Some of the protagonists were given names on their journey to the small screen, but not fully-formed personalities. Instead, they’re types: Burnt-Out Millennials and Harried Moms. In-depth characterization within the confines of a half-hour anthology series would always present a challenge, but paired with the series’ tendency to rehash well-worn cultural talking points, Roar starts to feel empty. Even its other-worldly elements don’t necessarily make the series more engaging. In “The Woman Who Found Bite Marks On Her Skin,” Erivo plays a high-powered working mom struggling to adjust to her return to the office after the birth of her second child. As she contends with her husband’s resentment, a male coworker’s designs on her job, and being forced to pump in a storage closet, her skin becomes covered in gruesome bite marks. The culprit? She’s being eaten alive, in the most literal sense possible, by mom guilt. Many other episodes follow the same formula, combining Big Issues that anyone who reads the news is already familiar with (the pressures and inequalities of working motherhood, life in the sandwich generation) plus one vivid impossibility (spontaneous bite marks, a talking duck). In the end, most of the women solve their own problems, many of which are societal and systemic, with a simple attitude adjustment. It’s as though they’ve been given a girl power booster shot.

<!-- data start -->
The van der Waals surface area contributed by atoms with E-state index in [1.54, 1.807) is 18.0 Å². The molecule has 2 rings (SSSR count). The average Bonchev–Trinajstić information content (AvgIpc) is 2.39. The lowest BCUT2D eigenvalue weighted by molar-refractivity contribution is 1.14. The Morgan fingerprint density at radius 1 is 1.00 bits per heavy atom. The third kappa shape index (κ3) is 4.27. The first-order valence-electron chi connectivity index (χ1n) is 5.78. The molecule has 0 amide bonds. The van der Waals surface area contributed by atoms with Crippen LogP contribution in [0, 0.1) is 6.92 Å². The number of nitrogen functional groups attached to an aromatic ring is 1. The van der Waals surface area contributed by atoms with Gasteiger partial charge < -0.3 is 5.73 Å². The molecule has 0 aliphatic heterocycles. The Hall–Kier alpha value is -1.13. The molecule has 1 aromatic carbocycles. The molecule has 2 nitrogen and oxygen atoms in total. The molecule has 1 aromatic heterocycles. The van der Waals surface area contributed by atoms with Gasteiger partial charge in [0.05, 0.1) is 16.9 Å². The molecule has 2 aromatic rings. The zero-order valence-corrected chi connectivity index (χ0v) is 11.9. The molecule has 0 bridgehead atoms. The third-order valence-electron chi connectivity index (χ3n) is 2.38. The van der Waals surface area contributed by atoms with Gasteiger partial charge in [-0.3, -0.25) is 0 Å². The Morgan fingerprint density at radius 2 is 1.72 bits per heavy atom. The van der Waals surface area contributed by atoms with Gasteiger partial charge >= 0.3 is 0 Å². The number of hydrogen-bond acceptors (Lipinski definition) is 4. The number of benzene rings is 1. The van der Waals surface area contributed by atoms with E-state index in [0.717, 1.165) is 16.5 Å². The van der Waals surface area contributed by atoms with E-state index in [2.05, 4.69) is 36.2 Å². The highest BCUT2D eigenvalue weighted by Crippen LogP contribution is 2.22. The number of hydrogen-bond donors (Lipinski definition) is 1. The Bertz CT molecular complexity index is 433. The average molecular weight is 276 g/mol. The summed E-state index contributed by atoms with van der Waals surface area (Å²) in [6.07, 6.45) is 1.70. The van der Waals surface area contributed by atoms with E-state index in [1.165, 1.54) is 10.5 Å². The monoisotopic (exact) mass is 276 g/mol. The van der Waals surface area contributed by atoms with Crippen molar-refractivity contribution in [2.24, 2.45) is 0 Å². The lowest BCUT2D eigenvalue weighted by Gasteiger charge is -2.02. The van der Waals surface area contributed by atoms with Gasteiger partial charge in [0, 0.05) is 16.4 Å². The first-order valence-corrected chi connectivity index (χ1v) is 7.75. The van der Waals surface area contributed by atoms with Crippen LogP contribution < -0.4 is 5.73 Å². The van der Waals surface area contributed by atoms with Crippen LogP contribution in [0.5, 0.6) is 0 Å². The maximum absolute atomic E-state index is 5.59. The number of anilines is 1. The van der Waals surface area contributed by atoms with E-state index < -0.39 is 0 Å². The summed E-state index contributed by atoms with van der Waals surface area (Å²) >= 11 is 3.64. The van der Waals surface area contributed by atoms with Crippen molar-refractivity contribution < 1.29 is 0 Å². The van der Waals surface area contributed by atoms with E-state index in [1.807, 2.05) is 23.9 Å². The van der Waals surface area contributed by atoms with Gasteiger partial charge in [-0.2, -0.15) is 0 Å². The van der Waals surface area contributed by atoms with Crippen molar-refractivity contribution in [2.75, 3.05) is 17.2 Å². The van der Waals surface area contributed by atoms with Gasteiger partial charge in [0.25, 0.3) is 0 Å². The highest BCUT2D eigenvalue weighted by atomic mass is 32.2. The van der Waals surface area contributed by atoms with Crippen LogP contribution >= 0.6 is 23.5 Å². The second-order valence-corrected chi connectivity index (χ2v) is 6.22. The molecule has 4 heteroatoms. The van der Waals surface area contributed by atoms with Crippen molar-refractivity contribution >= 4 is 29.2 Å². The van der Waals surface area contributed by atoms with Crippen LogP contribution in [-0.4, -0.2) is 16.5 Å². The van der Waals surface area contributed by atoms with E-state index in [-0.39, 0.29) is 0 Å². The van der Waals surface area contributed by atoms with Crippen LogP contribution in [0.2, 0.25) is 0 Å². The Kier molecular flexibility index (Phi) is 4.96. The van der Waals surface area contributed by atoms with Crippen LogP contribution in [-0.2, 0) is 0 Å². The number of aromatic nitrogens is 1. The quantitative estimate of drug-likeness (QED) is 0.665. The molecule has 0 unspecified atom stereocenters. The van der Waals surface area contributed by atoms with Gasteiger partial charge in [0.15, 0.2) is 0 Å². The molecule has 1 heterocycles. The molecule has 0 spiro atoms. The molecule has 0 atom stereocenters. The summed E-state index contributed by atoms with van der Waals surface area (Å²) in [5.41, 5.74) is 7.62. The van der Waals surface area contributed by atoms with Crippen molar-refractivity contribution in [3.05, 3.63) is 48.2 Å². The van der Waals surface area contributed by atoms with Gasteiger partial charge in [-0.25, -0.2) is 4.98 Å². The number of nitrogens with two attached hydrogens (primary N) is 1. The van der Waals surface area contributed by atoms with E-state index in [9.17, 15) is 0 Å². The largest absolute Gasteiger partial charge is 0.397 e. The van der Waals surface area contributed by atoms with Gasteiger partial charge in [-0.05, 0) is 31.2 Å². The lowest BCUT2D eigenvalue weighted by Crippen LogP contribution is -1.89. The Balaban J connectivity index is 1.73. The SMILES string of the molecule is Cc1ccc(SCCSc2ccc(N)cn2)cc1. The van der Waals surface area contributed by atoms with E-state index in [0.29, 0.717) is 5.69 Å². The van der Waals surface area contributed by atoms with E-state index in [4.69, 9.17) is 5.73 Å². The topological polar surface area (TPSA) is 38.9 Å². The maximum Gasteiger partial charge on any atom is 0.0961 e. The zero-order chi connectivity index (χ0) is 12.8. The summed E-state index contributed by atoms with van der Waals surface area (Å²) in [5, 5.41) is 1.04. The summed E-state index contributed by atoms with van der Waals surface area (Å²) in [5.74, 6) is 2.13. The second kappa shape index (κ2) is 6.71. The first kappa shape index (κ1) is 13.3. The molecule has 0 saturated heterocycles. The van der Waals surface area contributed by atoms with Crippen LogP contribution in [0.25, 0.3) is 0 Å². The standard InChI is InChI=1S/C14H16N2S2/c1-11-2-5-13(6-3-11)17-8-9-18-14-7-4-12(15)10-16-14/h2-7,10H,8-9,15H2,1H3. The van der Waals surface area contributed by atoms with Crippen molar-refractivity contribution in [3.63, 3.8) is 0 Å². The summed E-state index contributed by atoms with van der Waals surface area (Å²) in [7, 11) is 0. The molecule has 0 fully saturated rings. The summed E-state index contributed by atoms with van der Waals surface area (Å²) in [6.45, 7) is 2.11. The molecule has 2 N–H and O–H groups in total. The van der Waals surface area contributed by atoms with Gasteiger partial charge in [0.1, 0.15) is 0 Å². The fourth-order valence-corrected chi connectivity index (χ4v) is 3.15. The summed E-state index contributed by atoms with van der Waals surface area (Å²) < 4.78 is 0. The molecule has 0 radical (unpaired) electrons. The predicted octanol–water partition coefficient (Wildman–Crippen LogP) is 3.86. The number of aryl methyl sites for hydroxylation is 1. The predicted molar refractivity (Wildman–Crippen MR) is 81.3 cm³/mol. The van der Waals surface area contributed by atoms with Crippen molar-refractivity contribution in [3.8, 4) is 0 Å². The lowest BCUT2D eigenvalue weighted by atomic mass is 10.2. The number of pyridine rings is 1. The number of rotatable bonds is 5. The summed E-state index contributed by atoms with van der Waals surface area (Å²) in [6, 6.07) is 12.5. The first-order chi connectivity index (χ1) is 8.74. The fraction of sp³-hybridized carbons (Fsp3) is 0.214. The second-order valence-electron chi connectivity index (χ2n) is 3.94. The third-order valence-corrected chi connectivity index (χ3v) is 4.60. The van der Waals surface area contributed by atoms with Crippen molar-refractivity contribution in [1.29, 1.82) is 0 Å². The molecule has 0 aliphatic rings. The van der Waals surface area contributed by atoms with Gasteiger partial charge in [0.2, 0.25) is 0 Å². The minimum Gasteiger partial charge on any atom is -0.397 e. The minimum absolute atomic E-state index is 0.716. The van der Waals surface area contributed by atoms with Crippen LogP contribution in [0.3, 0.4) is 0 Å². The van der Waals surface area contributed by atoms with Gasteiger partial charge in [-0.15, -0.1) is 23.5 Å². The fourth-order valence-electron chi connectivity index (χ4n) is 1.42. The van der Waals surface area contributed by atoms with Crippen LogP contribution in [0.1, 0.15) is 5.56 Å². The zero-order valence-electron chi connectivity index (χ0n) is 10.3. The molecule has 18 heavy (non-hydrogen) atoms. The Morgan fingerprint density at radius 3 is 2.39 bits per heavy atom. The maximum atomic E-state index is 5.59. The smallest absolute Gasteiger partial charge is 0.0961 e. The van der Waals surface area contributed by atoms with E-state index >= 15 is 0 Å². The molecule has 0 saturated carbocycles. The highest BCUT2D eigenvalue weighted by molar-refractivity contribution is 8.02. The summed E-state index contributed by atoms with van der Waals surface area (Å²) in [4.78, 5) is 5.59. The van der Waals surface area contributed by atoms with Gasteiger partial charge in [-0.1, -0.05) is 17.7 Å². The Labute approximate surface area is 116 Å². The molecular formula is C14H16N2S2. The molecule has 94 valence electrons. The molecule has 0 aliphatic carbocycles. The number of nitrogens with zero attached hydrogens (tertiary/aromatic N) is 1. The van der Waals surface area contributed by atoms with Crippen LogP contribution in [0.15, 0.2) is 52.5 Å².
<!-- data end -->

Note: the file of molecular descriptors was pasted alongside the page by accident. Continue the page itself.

Betty Gilpin in “The Woman Who Was Kept on a Shelf” Screenshot:Apple TV+

The series is at its best when examining the anxieties of older women, whose psyches haven’t been as endlessly plumbed in pop culture as those of their millennial counterparts. “The Woman Who Returned Her Husband” stars Meera Syal as a lady in late middle age who’s fed up with her milquetoast husband. Luckily, she inhabits a world in which spouses can be purchased from (and, if necessary, returned to) your local big box store, where they wear Ikea-style price tags and lounge on showroom furniture until someone comes along to buy them. Kidman’s episode, “The Woman Who Ate Photographs,” is another high mark. The story is slight—Kidman plays a woman who retreats into flights of nostalgia by literally consuming family photos, in order to cope with the stressors of her son’s departure for college as her dementia-suffering mother joins her household. But Kidman’s performance (in her native Aussie accent!) is a treat, as is the fact that she’s paired with the great Judy Davis, who plays her ailing mom. Davis is far from the only notable supporting performer in the show, as actors like Daniel Dae Kim, Alfred Molina, Ego Nwodim, Nick Kroll, and Hugh Dancy all make appearances.